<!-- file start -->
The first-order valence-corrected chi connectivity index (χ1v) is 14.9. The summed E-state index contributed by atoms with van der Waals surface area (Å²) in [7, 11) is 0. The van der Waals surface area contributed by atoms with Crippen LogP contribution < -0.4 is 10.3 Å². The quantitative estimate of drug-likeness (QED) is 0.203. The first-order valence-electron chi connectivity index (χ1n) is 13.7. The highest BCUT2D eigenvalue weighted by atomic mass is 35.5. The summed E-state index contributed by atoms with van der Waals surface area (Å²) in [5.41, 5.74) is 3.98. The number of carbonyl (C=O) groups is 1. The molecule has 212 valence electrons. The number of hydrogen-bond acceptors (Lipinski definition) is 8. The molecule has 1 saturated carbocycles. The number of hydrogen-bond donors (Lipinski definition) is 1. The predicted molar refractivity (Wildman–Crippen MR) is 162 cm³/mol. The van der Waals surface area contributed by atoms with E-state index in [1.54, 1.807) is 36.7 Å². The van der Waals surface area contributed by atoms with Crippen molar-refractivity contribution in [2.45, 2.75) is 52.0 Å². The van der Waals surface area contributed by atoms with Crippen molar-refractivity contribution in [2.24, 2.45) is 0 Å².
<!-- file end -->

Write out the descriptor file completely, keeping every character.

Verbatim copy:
The first-order valence-corrected chi connectivity index (χ1v) is 14.9. The summed E-state index contributed by atoms with van der Waals surface area (Å²) in [7, 11) is 0. The van der Waals surface area contributed by atoms with Crippen LogP contribution < -0.4 is 10.3 Å². The quantitative estimate of drug-likeness (QED) is 0.203. The first-order valence-electron chi connectivity index (χ1n) is 13.7. The highest BCUT2D eigenvalue weighted by atomic mass is 35.5. The summed E-state index contributed by atoms with van der Waals surface area (Å²) in [5.41, 5.74) is 3.98. The number of carbonyl (C=O) groups is 1. The molecule has 212 valence electrons. The number of hydrogen-bond acceptors (Lipinski definition) is 8. The molecule has 1 saturated carbocycles. The number of hydrogen-bond donors (Lipinski definition) is 1. The predicted molar refractivity (Wildman–Crippen MR) is 162 cm³/mol. The van der Waals surface area contributed by atoms with E-state index in [1.54, 1.807) is 36.7 Å². The van der Waals surface area contributed by atoms with Crippen molar-refractivity contribution in [2.45, 2.75) is 52.0 Å². The van der Waals surface area contributed by atoms with Crippen molar-refractivity contribution in [2.24, 2.45) is 0 Å².